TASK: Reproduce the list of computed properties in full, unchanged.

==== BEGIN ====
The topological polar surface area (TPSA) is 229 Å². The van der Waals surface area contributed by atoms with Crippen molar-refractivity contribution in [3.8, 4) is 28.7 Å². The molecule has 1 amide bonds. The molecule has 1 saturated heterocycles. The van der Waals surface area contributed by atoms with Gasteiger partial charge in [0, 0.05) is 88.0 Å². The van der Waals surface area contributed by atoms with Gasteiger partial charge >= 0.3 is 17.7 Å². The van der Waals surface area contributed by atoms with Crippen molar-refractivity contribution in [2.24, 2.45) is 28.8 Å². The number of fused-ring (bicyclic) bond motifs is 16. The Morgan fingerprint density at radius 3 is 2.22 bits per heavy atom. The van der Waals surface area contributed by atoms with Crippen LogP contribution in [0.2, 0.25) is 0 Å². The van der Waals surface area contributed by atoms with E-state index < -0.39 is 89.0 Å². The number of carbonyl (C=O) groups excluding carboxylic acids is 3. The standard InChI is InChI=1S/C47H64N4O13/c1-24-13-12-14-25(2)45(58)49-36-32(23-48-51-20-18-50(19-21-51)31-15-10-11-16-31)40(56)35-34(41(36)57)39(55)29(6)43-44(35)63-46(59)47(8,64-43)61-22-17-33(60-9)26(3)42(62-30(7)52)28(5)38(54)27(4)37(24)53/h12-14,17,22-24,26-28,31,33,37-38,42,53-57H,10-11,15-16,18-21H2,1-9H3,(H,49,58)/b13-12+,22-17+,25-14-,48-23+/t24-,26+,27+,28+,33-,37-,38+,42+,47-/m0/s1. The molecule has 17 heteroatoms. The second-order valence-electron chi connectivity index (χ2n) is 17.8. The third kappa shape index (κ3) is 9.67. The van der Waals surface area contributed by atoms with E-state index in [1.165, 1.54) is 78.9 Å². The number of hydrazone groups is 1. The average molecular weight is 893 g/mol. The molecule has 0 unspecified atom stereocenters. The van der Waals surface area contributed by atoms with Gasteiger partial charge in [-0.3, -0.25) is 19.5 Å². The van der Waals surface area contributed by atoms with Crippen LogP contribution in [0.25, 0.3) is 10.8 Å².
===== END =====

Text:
The topological polar surface area (TPSA) is 229 Å². The van der Waals surface area contributed by atoms with Crippen molar-refractivity contribution in [3.8, 4) is 28.7 Å². The molecule has 1 amide bonds. The molecule has 1 saturated heterocycles. The van der Waals surface area contributed by atoms with Gasteiger partial charge in [0, 0.05) is 88.0 Å². The van der Waals surface area contributed by atoms with Gasteiger partial charge >= 0.3 is 17.7 Å². The van der Waals surface area contributed by atoms with Crippen molar-refractivity contribution in [2.24, 2.45) is 28.8 Å². The number of fused-ring (bicyclic) bond motifs is 16. The Morgan fingerprint density at radius 3 is 2.22 bits per heavy atom. The van der Waals surface area contributed by atoms with Crippen LogP contribution in [0.2, 0.25) is 0 Å². The van der Waals surface area contributed by atoms with E-state index < -0.39 is 89.0 Å². The number of carbonyl (C=O) groups excluding carboxylic acids is 3. The standard InChI is InChI=1S/C47H64N4O13/c1-24-13-12-14-25(2)45(58)49-36-32(23-48-51-20-18-50(19-21-51)31-15-10-11-16-31)40(56)35-34(41(36)57)39(55)29(6)43-44(35)63-46(59)47(8,64-43)61-22-17-33(60-9)26(3)42(62-30(7)52)28(5)38(54)27(4)37(24)53/h12-14,17,22-24,26-28,31,33,37-38,42,53-57H,10-11,15-16,18-21H2,1-9H3,(H,49,58)/b13-12+,22-17+,25-14-,48-23+/t24-,26+,27+,28+,33-,37-,38+,42+,47-/m0/s1. The molecule has 17 heteroatoms. The second-order valence-electron chi connectivity index (χ2n) is 17.8. The third kappa shape index (κ3) is 9.67. The van der Waals surface area contributed by atoms with E-state index in [1.165, 1.54) is 78.9 Å². The number of hydrazone groups is 1. The average molecular weight is 893 g/mol. The molecule has 0 unspecified atom stereocenters. The van der Waals surface area contributed by atoms with Gasteiger partial charge in [-0.3, -0.25) is 19.5 Å². The van der Waals surface area contributed by atoms with Crippen LogP contribution in [0.25, 0.3) is 10.8 Å².